Author Topic: Past Life  (Read 2763 times)

Offline Hyper

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Past Life
« on: May 04, 2013, 11:01:21 AM »
I spent most of 2011 in, on, or under this thing.  This was my first GT program and I guess it went well.  We won the GT championship. I pulled back in 2012 to spend more time at home after my daughter was born.  They have since pulled out of competition.  Coincidence? Maybe.  Anyway, I got to do some fun projects on this car that I'm sure you guys could appreciate.


The hauler in 2011 form..


One of the first things we tackled was brake feel.  The GT3R is very much a street car and still has many of the production car compromises.  Some of these are magnified by the transition to race car. The brakes are one.  Eliminating the power booster leaves a large empty space and reveals a weakness in the design.  The panel that the brake masters are attached to is very flimsy (.040 if memory serves)  and the brace that connects it to the firewall has 2 legs that are offset.  The drivers could feel that after the pressure peaked it would back off as this panel flexed.  This was documented in the telemetry as well.  Inspection revealed that there was a very visible upward deflection of the whole master cylinder assembly due to the weak firewall.  The imagineer envisioned a very elaborate system ( as they do ) and I was originally looking at an improved bracing between the bulkhead and firewall.   I finally came up with something much simpler...

This started as a piece of rectangular tubing.  I cut triangle out of the sides, leaving the top and bottom that was then folded back on itself and welded together.  It tied in like this..

I made the panel sandwiched between the cage and bulkhead to stiffen the bulkhead as well and then everything was powdercoated white to blend in so the lookieloos at the track wouldn't spot it so easily..

Worked very well, but in the search for tenths good is seldom enough.

I'm not saying I'm Batman. I'm just saying we've never been seen in the same room before.

Offline Hyper

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Re: Past Life
« Reply #1 on: May 04, 2013, 11:16:49 AM »
Half way through the season we decided to try pull masters.  This came about in the usual fashion.  Thursday afternoon a box of parts shows up and they say make it happen before Saturday.  Downside is the box only has half of what you need. Have fun.  To eliminate any remaining flex that may have persisted and to support the substantial force that the masters would be subject to, I dove into the deep end of the material rack for something beefy.  I tend to overbuild, but my stuff doesn't break.  I believe you make it stronger and then lighten it later.  This was just a piece of plate and some angle.  Alignment was important for the shaft movement though...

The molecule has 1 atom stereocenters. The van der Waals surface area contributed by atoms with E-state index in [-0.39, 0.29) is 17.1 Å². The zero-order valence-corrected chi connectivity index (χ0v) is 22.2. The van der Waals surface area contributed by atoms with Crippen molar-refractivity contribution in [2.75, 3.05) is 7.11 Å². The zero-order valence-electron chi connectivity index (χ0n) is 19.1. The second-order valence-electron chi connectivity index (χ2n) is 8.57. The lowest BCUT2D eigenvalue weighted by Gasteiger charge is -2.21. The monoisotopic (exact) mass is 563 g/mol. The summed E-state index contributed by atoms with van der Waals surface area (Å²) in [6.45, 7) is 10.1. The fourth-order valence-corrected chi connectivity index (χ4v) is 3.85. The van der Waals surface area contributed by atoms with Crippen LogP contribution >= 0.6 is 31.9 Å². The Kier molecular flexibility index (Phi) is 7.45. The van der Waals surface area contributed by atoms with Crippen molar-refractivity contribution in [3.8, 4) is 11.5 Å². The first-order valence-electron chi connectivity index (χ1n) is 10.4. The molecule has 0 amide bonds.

The foot of the pushrod shown here where the balance bar attaches was thankfully a part I didn't have to make.  It had a bung that I drilled the shaft for and press fit before welding.  The other end is threaded into the other section of pushrod attached to the pedal.  To do that, I turned down the head of an allen bold to press fit and weld again.  This gives adjustment in the shaft as well as the masters..


In the rush, I measured incorrectly.  I went to the center of the balance bar rather than the mounting surface.  Fortunately it meant I cut it long.  Unfortunately the now welded foot wouldn't fit into the lathe.  So I squared the chop saw as best as I could then used a vice to square it up on a disc grinder.  Better to be lucky than good sometimes.  Granted I never drove the car at full tilt, but in the time I did spend in the car, this was the best feeling set up.  But drivers and engineers get things in their head so the project continued at the end of the season..
I'm not saying I'm Batman. I'm just saying we've never been seen in the same room before.

Offline Hyper

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Re: Past Life
« Reply #2 on: May 04, 2013, 11:24:10 AM »
One of the drivers had run a car with a floor mounted, self contained pedal assembly and decided that was the ticket.  This is what we used in the DP's, but they have a nice flat floor and square tubing to mount things to.  The GT3 has the standard uni-frame tub that is anything but flat.  Experience with the DP's showed that the pedal box would need to be easily removable for cleaning and service. So we started with this..